American Civil Liberties Union – 2004-05-18 09:15:09
Recent news headlines have offered a deeply disturbing view of the US government’s system of detentions and interrogations in Iraq. Although much of the outrage has focused on actions taken by individual soldiers, officers at high levels authorized policies that may violate the Geneva Conventions and plainly played a role in encouraging the even-more serious abuses depicted in the photographs.
These recent events also highlight deliberate efforts, approved by the Attorney General, the White House counsel and in some cases by President Bush himself, designed to shield treatment of detainees from the safeguards provided by international law, including the Geneva Conventions, and from any scrutiny by United States or other courts.
Acts Count as Torture under US Law
These actions appear to meet the definition of torture under both international law and the United States criminal code — and demonstrate the Bush Administration’s continued disregard for international standards of conduct and for checks and balances.
President Bush must act and ensure that American detention policies are in line with international law and American values.
These abuses are not merely the depraved actions of a few poorly trained soldiers who were inadequately supervised. Rather, the abuses are a predictable result of detention policies pursued by the Bush Administration that do not honor the rule of law or American values.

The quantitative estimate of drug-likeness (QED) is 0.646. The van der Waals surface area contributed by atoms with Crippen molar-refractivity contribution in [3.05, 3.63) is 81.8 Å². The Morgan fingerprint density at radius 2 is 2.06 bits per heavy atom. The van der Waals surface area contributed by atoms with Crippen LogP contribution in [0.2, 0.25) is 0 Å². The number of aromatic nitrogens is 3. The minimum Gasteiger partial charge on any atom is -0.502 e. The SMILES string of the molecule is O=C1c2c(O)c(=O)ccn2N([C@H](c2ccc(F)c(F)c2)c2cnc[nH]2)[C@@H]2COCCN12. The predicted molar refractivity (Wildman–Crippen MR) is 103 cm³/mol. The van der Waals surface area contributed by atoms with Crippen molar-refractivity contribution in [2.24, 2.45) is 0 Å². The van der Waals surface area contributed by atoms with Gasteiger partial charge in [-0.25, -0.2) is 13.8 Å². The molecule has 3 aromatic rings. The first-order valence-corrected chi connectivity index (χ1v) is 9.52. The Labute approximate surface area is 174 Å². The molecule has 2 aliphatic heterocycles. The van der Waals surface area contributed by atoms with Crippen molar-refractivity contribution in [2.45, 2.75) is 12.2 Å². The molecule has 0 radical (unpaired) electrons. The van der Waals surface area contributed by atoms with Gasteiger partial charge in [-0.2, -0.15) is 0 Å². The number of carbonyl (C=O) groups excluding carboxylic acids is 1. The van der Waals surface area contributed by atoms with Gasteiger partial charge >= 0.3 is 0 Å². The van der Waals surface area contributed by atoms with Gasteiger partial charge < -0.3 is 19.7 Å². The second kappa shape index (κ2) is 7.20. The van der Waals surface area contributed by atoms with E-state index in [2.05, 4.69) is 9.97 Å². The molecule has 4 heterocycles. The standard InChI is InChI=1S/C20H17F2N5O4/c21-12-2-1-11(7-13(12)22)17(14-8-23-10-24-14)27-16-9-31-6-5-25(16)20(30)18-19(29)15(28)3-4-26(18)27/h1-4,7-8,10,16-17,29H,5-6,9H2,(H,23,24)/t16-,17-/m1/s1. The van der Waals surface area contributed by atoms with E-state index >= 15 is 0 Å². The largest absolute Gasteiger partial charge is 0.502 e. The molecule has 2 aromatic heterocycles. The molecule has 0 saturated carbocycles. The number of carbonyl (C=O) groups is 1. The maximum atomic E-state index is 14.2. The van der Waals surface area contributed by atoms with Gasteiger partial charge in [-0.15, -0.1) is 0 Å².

Our nation’s apology to the Iraqi detainees, their families, and the nations of the world will ring hollow if it is not accompanied by a clear break with these detention policies, and all members of the Bush Administration must commit to reform of these detention policies.
These atrocities indicate the need for reform at all levels of American detention policy.
If the United States is sincere, it will not only conduct this investigation in a transparent manner, it will open to outside scrutiny the treatment, including interrogation techniques, of all war prisoners, whatever their status as prisoners of war, unlawful combatants or some other status.
It is imperative that President Bush takes steps to ensure that the rule of law is respected at home and abroad.
The Bush Administration has indicated its willingness to violate international law by detaining individuals without charge or means of proving their innocence. The abuses in Iraq are only one example of the implications of such flawed policies.
By enacting measures to reform these flawed policies, President Bush can show that these violations do not represent the values of the American people as a whole.
What You Can Do
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